In the United States, it seems there is almost an infinity of reasons why petitions can be challenged. States that require petition sheets to be notarized open the doors for additional types of challenges. Determined challengers may realize that the petition itself has enough signatures of registered voters, so then the challengers try to find something wrong with the paperwork involving notarization.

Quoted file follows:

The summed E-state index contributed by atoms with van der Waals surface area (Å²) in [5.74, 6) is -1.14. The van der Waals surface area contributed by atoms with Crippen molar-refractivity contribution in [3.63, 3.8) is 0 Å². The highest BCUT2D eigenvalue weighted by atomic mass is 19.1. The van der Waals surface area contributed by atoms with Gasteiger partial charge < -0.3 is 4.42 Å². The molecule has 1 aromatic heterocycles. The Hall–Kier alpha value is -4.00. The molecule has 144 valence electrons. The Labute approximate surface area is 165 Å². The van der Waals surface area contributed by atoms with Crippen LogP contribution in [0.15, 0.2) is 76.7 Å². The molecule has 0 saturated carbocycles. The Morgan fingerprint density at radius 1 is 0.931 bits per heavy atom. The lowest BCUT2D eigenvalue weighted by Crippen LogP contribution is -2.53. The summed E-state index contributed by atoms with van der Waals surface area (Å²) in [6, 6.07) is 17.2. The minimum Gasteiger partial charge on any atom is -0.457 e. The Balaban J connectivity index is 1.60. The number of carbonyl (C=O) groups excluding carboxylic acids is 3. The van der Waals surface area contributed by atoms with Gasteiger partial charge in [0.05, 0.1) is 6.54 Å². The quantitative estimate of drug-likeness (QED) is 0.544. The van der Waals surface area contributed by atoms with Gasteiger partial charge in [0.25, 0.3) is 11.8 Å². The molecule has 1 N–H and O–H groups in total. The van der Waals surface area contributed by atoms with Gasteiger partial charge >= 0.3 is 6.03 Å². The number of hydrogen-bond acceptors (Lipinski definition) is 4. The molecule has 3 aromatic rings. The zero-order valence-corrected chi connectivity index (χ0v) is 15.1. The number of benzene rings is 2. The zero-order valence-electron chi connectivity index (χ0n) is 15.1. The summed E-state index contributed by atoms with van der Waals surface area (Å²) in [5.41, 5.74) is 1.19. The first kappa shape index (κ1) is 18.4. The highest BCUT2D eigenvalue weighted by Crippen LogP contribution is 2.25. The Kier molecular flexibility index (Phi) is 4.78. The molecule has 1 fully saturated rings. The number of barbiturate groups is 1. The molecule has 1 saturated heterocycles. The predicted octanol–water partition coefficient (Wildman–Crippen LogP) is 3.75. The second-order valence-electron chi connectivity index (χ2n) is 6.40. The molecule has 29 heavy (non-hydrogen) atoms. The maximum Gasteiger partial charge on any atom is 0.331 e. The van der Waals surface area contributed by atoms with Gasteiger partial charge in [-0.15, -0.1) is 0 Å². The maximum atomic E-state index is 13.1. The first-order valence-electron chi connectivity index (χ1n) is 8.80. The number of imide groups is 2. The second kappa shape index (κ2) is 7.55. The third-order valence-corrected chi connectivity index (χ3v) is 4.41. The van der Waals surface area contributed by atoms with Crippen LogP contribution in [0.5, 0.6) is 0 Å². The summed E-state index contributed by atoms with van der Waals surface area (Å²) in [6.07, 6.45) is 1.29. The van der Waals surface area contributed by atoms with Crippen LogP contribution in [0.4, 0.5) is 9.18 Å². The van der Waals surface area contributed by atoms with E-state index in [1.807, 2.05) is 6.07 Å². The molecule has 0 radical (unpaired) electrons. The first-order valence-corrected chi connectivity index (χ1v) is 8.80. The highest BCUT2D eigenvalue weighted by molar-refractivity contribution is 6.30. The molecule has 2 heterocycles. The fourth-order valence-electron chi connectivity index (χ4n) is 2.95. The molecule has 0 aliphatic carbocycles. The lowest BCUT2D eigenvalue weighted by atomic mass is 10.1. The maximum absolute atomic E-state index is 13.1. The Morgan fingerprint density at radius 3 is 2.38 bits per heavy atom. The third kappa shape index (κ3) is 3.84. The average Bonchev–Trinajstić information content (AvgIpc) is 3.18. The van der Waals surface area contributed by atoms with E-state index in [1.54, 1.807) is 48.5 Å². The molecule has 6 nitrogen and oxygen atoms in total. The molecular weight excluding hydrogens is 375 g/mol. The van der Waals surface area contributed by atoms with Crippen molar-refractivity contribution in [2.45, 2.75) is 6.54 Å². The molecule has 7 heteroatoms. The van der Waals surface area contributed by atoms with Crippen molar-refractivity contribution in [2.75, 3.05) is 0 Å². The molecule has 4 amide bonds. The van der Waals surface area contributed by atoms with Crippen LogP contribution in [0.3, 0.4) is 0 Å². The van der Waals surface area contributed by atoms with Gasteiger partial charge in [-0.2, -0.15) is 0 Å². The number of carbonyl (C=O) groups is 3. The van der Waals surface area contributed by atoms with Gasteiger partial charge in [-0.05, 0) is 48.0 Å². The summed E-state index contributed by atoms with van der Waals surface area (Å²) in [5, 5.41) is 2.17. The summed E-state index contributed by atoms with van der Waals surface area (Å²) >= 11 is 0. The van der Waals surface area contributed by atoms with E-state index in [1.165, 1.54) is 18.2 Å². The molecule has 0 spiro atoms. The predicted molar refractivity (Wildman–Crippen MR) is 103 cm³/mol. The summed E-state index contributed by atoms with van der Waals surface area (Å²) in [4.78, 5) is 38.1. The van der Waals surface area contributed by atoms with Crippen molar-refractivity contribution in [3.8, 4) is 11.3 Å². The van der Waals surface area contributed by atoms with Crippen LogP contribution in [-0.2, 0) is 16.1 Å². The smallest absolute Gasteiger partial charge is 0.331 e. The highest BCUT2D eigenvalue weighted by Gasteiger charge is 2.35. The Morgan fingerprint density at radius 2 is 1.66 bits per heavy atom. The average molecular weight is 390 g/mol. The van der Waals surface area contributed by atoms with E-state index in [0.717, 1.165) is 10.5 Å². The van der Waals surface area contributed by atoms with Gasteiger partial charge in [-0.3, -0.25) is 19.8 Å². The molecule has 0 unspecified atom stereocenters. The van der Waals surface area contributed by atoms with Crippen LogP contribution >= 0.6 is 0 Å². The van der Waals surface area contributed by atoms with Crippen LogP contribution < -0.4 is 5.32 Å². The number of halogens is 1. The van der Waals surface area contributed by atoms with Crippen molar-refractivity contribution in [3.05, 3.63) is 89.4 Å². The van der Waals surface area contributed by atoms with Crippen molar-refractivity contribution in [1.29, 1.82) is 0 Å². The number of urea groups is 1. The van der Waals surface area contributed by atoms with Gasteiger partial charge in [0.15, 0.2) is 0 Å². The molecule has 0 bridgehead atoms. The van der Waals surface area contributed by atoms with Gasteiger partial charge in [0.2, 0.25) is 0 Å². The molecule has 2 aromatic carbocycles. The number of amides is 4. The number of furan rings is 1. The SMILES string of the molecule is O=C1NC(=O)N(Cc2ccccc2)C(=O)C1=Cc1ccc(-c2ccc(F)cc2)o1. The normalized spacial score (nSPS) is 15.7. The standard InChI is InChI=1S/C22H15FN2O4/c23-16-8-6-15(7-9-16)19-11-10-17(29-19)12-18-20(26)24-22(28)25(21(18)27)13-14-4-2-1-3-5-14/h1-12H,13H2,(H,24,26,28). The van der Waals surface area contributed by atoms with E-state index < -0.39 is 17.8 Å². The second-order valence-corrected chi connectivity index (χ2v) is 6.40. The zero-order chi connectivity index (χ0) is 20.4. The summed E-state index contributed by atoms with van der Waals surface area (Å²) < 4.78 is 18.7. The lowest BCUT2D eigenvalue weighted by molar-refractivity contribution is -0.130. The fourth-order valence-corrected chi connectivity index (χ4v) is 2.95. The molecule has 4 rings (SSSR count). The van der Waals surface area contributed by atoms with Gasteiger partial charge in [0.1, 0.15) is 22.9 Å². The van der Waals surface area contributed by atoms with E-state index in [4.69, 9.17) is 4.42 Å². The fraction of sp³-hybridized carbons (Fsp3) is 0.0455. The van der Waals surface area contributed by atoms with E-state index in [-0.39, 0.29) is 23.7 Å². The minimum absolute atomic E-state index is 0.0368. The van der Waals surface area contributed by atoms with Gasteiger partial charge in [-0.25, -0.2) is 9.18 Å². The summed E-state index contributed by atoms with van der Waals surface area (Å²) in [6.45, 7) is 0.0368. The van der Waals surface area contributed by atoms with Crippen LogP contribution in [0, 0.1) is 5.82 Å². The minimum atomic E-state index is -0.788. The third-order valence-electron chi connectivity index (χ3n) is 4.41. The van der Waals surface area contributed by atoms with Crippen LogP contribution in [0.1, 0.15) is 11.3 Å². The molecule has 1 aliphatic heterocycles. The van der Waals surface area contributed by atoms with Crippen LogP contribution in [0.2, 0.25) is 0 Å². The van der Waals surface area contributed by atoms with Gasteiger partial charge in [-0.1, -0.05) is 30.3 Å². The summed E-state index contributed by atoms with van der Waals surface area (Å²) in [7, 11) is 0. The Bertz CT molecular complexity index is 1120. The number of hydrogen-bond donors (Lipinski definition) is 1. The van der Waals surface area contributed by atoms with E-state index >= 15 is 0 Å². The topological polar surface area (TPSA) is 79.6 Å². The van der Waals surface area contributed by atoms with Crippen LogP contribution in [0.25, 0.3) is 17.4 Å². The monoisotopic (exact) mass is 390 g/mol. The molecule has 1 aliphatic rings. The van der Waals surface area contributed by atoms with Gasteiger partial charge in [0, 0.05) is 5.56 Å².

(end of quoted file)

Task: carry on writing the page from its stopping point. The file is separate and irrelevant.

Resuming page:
A group in Maine recently submitted 56,107 valid signatures, to force a referendum on a tax overhaul that the legislature passed earlier this year. Opponents of the referendum petition say that it should not be on the ballot, because at least two of the notaries public who notarized certain sheets got married, and didn’t ever notify the state office that keeps tabs on notaries that their surnames had changed. Because the Secretary of State certified the petition anyway, one challenger sued the Secretary of State to remove the referendum. The lawsuit is Johnson v Dunlap, Kennebec Superior Court, AP 09-56. The case will probably be decided by January 1, 2010.